In the midst of a laundry list of rights granted by order of the Queen, we find article 7 of the Canadian Constitution of 1982 that reads;

“Everyone has the right to life, liberty and security of the person and the right not to be deprived thereof except in accordance with the principles of fundamental justice.” And then a little later, in article 15: “Every individual is equal before and under the law and has the right to the equal protection and equal benefit of the law without discrimination and, in particular, without discrimination based on race, national or ethnic origin, colour, religion, sex, age or mental or physical disability”.

After a comparative reading, a nominalist would conclude that both systems are almost equivalent. The right to life, and liberty are to be found in both, as well as the acknowledgement of individual equality. So why is the Canadian Constitution vastly inferior to its American counterpart? To answer this, it is useful to pose another question, namely, what is the source from which these rights are derived in both cases? In the case of the American system, such rights are deemed self-evident and inherent in the soul and as such to be given or taken by no mortal as one would treat a physical object. In the Canadian Constitution, a very different beast rears its head. These rights are granted to the people, as a form of legal contract! While souls cannot be made null and void based on whim and circumstance of a dictator, a contract always can. If the source of Canada’s true director is still ambiguous to the reader, let them merely refer to the last article (62) of the act; “This Act may be cited as the CONSTITUTION ACT, 1982, and the Constitution Acts 1867 to 1975”

It is here that the cat is let out of the bag. The Constitution Act of 1982 did not replace the longstanding British North American Act of 1867 as most Canadians have been led to believe. Rather, the Act of 1867 was merely amended, and renamed, though its principles and intent never repealed. Thus, let us see what the 1867 constitution establishes clearly in its preamble, as the true purpose of Canada:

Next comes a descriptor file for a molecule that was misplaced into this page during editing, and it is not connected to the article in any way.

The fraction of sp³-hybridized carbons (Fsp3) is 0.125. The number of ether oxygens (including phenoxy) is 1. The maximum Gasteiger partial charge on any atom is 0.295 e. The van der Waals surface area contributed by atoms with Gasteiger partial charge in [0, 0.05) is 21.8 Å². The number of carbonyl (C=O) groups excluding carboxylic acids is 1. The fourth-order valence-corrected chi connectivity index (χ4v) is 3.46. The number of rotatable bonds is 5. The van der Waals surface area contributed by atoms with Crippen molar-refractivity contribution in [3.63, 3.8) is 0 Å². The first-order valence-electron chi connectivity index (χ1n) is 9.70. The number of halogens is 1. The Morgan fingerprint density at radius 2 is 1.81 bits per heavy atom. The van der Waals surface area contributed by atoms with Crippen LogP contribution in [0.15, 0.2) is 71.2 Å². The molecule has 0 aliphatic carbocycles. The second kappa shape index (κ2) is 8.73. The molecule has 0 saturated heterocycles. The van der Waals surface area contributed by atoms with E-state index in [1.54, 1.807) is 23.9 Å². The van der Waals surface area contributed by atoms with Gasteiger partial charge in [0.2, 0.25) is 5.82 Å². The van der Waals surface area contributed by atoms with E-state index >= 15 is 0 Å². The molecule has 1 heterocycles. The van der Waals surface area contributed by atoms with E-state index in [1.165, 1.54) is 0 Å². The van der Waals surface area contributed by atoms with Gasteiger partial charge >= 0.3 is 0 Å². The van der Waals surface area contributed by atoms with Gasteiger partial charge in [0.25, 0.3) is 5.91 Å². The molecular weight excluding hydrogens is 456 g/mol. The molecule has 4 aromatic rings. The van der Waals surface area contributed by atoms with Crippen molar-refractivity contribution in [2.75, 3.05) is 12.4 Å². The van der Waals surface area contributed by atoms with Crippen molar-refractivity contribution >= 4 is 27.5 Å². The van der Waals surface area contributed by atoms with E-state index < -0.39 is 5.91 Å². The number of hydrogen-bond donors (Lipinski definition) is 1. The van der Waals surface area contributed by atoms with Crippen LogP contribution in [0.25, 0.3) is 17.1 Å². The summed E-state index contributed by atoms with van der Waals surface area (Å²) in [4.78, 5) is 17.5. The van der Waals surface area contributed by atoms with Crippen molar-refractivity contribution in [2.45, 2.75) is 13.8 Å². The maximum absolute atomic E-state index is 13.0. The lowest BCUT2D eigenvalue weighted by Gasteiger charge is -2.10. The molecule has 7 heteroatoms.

Whereas the Provinces of Canada, Nova Scotia, and New Brunswick have expressed their Desire to be federally united into One Dominion under the Crown of the United Kingdom of Great Britain and Ireland, with a Constitution similar in Principle to that of the United Kingdom: And whereas such a Union would conduce to the Welfare of the Provinces and promote the Interests of the British Empire”

There it is. The rights of people in Canada are presumed to be derived from the “fount of all honours” otherwise known as the monarchy, while Canada’s stated purpose is nothing more than to “promote the interests of the British Empire”! Looking towards the geopolitical dynamics of Canada’s history, one is struck that not one ounce of blood was ever dropped for liberty in establishing our founding documents, and for that reason, no honest liberty was ever won. Only a cheap counterfeit for liberty prances around the Canadian soul calling herself “comfort”, or the freedom to ”go along to get along”.

Let us compare this with the “mission statement” of America by looking at the preamble of its Constitution:

“We the People of the United States, in Order to form a more perfect Union, establish Justice, insure domestic Tranquillity, provide for the common defence, promote the general Welfare, and secure the Blessings of Liberty to ourselves and our Posterity, do ordain and establish this Constitution for the United States of America.”

The liberty derived from this idea is a far different matter than the thing roaming around with the same name in Canada. The fact is that nowhere in the U.S. founding documents do we find that the republic is at all a party system, nor even a democracy, but rather a democratic republic, designed explicitly around the principle of the General Welfare, not only for present generations, but into infinite posterity. That is an idea of freedom worth fighting for.

Canada’s founding documents were modelled explicitly on the British geopolitical doctrine known as balance of power, derived from the bestial social program of each against all. The absolute power of a monarch using her appendages of the Privy Council and Governor General must “counter balance” the power of an unelected House of Lords representing the aristocracy and nobility (in Canada known as “The Senate”) who in turn “balance” the power of the those elected by “the commoners” known as the House of Commons. The Commoners must not be allowed to decide their destiny on principle, but only according to a perverted form of group think known as “party politics”.


© 2022 Matthew Ehret